List of Pros and Cons of Cohabitation Before Marriage
There is a lot of advice circulating the internet regarding relationships most importantly, how to make them better to last the test of time. For anyone in a long-term relationship, you have probably heard sources advising you to live with your partner before settling down for marriage. Other sources warn that moving in together before engagement is not a good idea and it will only stall the relationship. You will also get the information from magazines and TV talk shows, and it can leave you confused on which direction to take. In this guide, we will explore the pros and cons of cohabiting before marriage.
Both sides of the divide hold a bit of truth to it but what you do when faced with the decision of whether you should or should not move in with your partner can make or break your relationship. In an online survey, over 70% of couples in the US in long-term relationships live together before marriage. The average cohabitating time is at least 24 months up from 14 months at the turn of the millennium. Of all the cohabitating couples, a mere 40% had transitioned into marriage, 32% were still cohabitating, and 27% of the relationships had ended. This shows that moving in together can result in any of the three outcomes.
Why Couples cohabitate
Presently, unmarried couples have varied reasons for moving in together. According to a 2009 study, over 60% of the couples want to spend more time with the person they are dating. 18% claimed that it makes better financial sense to live together given the rising cost of living and only 14% want to test where the relationship might end up.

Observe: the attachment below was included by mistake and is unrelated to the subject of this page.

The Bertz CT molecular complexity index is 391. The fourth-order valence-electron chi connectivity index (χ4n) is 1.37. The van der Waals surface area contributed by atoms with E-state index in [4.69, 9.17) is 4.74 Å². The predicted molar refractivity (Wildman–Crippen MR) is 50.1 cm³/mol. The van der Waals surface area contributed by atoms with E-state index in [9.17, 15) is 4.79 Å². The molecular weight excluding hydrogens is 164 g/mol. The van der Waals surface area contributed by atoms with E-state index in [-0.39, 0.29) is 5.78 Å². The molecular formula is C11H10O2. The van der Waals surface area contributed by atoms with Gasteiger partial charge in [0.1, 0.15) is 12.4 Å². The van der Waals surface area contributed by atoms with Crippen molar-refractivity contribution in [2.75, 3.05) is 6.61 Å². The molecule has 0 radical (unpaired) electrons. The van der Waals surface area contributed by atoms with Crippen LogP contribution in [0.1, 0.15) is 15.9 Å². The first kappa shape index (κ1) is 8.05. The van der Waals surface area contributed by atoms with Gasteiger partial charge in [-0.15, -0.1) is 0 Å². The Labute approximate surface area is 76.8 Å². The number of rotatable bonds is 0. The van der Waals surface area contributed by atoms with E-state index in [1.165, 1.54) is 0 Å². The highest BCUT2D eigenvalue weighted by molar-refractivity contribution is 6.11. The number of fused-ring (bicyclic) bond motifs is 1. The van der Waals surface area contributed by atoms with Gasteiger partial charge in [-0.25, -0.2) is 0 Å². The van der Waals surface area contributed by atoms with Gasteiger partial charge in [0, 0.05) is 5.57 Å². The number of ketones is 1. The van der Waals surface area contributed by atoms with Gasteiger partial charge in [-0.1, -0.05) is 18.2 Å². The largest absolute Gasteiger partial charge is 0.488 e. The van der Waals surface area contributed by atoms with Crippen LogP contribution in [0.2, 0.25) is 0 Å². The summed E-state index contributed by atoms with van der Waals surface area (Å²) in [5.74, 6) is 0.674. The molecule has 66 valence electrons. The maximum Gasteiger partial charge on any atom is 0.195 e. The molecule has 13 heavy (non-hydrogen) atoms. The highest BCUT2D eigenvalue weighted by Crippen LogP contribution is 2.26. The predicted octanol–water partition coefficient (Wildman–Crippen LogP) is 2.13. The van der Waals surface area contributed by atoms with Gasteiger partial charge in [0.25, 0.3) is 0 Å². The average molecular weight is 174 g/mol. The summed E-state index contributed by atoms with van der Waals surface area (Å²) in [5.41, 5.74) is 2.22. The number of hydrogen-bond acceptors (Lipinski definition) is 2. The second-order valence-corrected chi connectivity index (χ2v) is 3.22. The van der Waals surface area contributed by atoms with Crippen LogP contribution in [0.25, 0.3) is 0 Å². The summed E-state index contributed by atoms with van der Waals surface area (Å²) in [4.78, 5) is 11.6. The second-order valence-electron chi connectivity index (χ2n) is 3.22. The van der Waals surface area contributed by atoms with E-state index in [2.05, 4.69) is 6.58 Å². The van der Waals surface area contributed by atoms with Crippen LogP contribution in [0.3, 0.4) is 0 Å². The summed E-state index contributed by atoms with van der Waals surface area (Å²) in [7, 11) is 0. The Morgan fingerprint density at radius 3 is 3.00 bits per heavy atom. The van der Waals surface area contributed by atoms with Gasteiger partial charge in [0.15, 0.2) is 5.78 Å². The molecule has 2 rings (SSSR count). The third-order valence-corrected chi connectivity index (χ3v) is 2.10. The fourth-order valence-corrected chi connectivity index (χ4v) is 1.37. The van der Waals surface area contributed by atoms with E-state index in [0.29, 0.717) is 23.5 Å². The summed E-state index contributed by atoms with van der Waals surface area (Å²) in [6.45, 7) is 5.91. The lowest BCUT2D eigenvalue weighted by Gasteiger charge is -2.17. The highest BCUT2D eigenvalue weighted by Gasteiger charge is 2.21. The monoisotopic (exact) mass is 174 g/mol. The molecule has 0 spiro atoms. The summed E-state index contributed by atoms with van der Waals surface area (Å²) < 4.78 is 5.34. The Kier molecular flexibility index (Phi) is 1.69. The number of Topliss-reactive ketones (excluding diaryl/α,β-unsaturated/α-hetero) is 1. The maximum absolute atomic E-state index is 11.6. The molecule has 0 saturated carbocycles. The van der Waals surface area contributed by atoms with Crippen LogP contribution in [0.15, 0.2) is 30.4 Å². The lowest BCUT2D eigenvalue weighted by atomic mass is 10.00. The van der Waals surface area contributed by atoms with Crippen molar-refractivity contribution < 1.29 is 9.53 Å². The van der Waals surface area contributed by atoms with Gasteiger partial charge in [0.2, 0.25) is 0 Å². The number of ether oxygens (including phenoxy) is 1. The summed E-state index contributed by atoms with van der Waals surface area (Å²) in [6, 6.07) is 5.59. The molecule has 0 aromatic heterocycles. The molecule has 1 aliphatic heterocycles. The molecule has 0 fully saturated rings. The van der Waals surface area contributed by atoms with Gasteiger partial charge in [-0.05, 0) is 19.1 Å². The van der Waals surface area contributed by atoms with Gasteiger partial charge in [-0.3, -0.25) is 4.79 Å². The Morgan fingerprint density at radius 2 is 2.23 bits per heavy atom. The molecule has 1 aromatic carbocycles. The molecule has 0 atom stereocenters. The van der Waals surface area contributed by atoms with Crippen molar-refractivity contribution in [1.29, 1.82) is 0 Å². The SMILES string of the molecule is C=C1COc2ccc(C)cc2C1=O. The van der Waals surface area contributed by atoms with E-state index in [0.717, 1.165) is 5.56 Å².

In a study done in 2011 by Dr. Sharon Sassler, one of the professors at Cornell University and a social demographer interviewed 122 people on cohabitating, and the results indicated that two-thirds of the respondents revealed a fear of divorce. The overall result from the study is that many of the cohabitating couples did it to have a test run of marriage life and screen their partner’s real character.
Such test runs might prepare you for married life; however, several studies have shown that cohabitating unmarried couples start to have negative interactions, physiological aggression, less confidence in the relationship, and more. These red flags have the potential to break a relationship that took years to build before the toll of the wedding bells.
The biggest problem with test run marriages is that it starts to feel like you are running towards a finish line and you might end up in a rut trying to run for the next finish line. When a cohabitating couple winds up in a bad marriage due to emotional and financial investment to make the relationship work, then this is relationship inertia.
The inertia is primarily relevant to couples who are not engaged to be married. However, for both the engaged and non-engaged cohabiters, there is a general feeling of less dedication to the relationship by both partners, which lead to reduced confidence in the happy outcome of the relationship. Compared to those who wait to live together after getting married, the rate of failed relationships in cohabitating couples is considerably higher.
However, it is not all dark and gloom for cohabitating couples. Let us explore the pros and cons of cohabitating before marriage.
List of Pros of Cohabitating before Marriage
1. Know your Partner Better
After getting married, most couples report seeing a side of their partner they did not know. It also comes with pressure from your in-laws and parents telling you what to do. However, cohabitating gives you the chance to know your partner better. It is an opportunity to know how to deal with each other when you get into an argument, and how to prop each other up after a bad day.
2. Better Financial Management